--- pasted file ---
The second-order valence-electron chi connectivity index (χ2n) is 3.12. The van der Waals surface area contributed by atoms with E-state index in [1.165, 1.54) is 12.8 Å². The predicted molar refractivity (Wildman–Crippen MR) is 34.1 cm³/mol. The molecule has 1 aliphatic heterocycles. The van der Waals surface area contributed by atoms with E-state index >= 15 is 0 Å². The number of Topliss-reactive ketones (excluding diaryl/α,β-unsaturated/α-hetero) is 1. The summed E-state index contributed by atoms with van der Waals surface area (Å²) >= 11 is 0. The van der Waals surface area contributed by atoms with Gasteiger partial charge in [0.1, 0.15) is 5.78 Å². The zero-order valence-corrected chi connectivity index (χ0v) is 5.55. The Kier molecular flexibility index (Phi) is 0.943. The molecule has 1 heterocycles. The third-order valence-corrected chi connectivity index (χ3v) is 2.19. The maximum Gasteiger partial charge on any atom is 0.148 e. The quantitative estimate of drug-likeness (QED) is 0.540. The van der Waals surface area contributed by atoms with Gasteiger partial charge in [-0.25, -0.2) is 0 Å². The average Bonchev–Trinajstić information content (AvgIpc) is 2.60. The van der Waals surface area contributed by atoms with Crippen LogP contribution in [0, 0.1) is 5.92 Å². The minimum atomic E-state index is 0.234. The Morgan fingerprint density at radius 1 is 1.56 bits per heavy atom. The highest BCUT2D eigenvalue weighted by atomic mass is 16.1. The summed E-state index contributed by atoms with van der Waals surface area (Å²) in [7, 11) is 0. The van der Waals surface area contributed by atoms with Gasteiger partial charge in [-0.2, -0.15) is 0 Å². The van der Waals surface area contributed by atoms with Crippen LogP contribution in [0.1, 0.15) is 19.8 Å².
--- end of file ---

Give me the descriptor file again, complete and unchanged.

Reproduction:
The second-order valence-electron chi connectivity index (χ2n) is 3.12. The van der Waals surface area contributed by atoms with E-state index in [1.165, 1.54) is 12.8 Å². The predicted molar refractivity (Wildman–Crippen MR) is 34.1 cm³/mol. The molecule has 1 aliphatic heterocycles. The van der Waals surface area contributed by atoms with E-state index >= 15 is 0 Å². The number of Topliss-reactive ketones (excluding diaryl/α,β-unsaturated/α-hetero) is 1. The summed E-state index contributed by atoms with van der Waals surface area (Å²) >= 11 is 0. The van der Waals surface area contributed by atoms with Gasteiger partial charge in [0.1, 0.15) is 5.78 Å². The zero-order valence-corrected chi connectivity index (χ0v) is 5.55. The Kier molecular flexibility index (Phi) is 0.943. The molecule has 1 heterocycles. The third-order valence-corrected chi connectivity index (χ3v) is 2.19. The maximum Gasteiger partial charge on any atom is 0.148 e. The quantitative estimate of drug-likeness (QED) is 0.540. The van der Waals surface area contributed by atoms with Gasteiger partial charge in [-0.25, -0.2) is 0 Å². The average Bonchev–Trinajstić information content (AvgIpc) is 2.60. The van der Waals surface area contributed by atoms with Crippen LogP contribution in [0, 0.1) is 5.92 Å². The minimum atomic E-state index is 0.234. The Morgan fingerprint density at radius 1 is 1.56 bits per heavy atom. The highest BCUT2D eigenvalue weighted by atomic mass is 16.1. The summed E-state index contributed by atoms with van der Waals surface area (Å²) in [7, 11) is 0. The van der Waals surface area contributed by atoms with Gasteiger partial charge in [-0.2, -0.15) is 0 Å². The van der Waals surface area contributed by atoms with Crippen LogP contribution in [0.1, 0.15) is 19.8 Å².